Album Review: The Electric – Life is Moving

Legendary Hip-Hop DJ and Producer, DJ Vadim, has been hard at work constructing his latest musical project, collectively named The Electric. With a resume of beat-making for names including Stevie Wonder, the Roots, Erykah Badu, and Fat Freddy’s Drop, “Daddy Vadim” has proven his musical ingenuity through his collaborations. The Russian native is also known for his remarkable ability to scout rising talent, and in the last year DJ Vadim has focused on his new brainchild, the Electric. Hand picked from opposite ends of the globe, the group consists of Chicago-based, underground Hip-Hop artist, Pugs Atmoz, and the emerging UK soulful singer/songwriter, Sabira Jade. The trio embodies an innovative fusion of Hip-Hop, Soul, R&B, and electronic, giving them a totally unexplored sound. Despite the seemingly random pairing of artists, the group’s chemistry is undeniable.

While The Electric is currently only making a small glitch on the music radar, they are soon to attract well-deserved attention. Just last week, on March 14th, the trio released their debut album, Life is Moving. A Hip-Hop record with influences from numerous other musical genres, The Electric’s debut is tantalizingly rich. Coupled with an emerging presence in the blog world and an appearance at this year’s SXSW, the release of Life is Moving is sure to give this group the exposure they need to blow up.

The album kicks off with “Toot Toot,” a freestyle showcasing Pugs Atomz’s flawless flows. The track begins with an introduction that combines bongo drums with an electronic backdrop, suspending listeners somewhere between the realms of reggae and dance. Sabira adds the chorus, harmonizing with a minor-pitched “toot toot, baby” and a couple “oohs and aahs” that creates a full and unique sound. Following the intro comes, “Overloaded,” which strengthens Sibera’s vocal role. However, Atomz remains the dominant figure here, rapping with a style and sound eerily similar to 50-cent. “Overloaded” radiates good vibes, serving as a fitting transition into the next track “We Rollin,” which is at this point the most fast-paced song on the record. The increase in tempo results from DJ Vadim amplifying his role. Asserting glitchy effects over electro-dub undertones, Vadim turns this Hip-Hop record into a spaced-out, bangin’ hit. During the last 30 seconds he completely takes over, breaking the elements down for a few bars of pure, old-school funk.

The next three songs are the strongest on the album. First comes “Sometimes,” which allows Sabira to emerge as the more prominent vocalist—a nice change from the previous track. However, Vadim cuts the ambience of her sultry vocals by adding a hard-hitting baseline that makes “Sometimes” bump. Next is “So Now You Know,” which incorporates a vintage brass section that highlights the wonderful diversity of Life is Moving. The single, “Beautiful,” turns up the base, reminding us that this is a Hip-Hop album at heart. Featured on this track is South American rap goddess, Yarah Bravo. Combined with Sibera’s dreamy vocals and Atomz’ most solid performance on the record, Bravo’s bossy rhymes bring this track to another level.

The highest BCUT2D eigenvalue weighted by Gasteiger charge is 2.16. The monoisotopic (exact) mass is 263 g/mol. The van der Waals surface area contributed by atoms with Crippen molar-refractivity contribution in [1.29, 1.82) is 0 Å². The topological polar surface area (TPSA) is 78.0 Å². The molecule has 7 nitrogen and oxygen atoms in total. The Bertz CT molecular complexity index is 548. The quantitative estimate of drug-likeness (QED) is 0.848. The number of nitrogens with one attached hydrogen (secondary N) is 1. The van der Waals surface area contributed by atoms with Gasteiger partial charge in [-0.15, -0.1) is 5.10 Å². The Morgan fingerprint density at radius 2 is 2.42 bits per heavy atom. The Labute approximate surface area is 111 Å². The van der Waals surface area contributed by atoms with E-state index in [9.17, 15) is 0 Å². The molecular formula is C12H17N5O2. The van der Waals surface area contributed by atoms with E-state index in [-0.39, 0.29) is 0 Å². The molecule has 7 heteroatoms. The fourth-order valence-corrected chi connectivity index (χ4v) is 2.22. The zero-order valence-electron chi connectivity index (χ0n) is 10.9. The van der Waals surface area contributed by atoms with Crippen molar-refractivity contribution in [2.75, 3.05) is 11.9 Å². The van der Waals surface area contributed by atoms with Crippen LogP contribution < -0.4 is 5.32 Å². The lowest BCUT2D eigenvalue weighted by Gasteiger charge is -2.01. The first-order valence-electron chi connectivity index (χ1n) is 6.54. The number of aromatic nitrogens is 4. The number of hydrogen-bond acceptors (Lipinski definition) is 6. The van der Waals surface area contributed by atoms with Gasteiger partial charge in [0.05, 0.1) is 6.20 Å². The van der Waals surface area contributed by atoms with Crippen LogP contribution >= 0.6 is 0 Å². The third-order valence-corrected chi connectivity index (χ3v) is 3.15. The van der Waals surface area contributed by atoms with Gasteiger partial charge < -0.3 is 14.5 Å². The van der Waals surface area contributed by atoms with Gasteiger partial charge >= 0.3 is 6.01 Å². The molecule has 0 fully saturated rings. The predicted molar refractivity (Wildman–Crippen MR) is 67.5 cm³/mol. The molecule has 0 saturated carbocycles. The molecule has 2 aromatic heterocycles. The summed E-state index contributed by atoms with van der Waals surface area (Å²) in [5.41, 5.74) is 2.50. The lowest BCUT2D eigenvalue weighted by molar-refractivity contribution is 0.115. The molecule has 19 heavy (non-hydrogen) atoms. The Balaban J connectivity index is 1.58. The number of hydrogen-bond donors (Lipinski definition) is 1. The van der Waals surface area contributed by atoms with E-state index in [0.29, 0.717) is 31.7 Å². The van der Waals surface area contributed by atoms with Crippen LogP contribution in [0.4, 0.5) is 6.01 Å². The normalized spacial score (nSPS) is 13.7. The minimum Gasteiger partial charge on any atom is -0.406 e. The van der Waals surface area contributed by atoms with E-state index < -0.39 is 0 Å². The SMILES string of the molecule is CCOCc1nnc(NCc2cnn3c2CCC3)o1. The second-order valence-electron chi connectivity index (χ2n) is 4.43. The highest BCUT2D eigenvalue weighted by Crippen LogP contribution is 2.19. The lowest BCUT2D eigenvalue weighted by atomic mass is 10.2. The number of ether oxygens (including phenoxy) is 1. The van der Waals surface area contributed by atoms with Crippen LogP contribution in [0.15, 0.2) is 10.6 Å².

“Life is Moving,” is the perfect song to add to a playlist dedicated to chillin’ with your homies. Then, Vadim introduces “You Can Try,” with electronic synths evocative of Crystal Castles. The next track, “Hands Up,” once again brings Sabira’s superb vocal range into the spot light. Full of looped, soprano ad-libs, the Tribe Quest Called Quest cover definitely leaves you with “a feeling that fills you up and kisses you so sweetly.”

Other standouts include “Running,” “Electric Company,” and the finale “Music is Addictive.” First, “Running” illustrates Atomz serious skills as a rapper. Sabira melodically complements his flow perfectly with minimal backup vocals. Vadim ties the track together with some raw turntable scratching, giving “Running” a 90’s Hip-Hop vibe. “Electric Company” is a groovy dance track that incorporates lush electro synths, tribal drums, and some xylophone action. Finally, “Music is Addictive” is a last exhibition of Sabira’s beautiful vocal abilities that leaves you begging for more.

As a debut album, Life is Moving shows a promising future for the Electric. The variety of tracks provides Vadim, Atomz, and Sabria with ample opportunities to demonstrate their individual talents that lay the foundation for the group. Musically, Life is Moving is brilliant, sampling the entire spectrum of musical genres to create an explosively unique record. The one element that’s lacking is imaginative lyrics, which leaves the Electric with room to improve. Regardless of this minor critique, Life is Moving is a vibrant record full of potential that reserves this talented new group a prime spot in the up and coming Hip-Hop scene.

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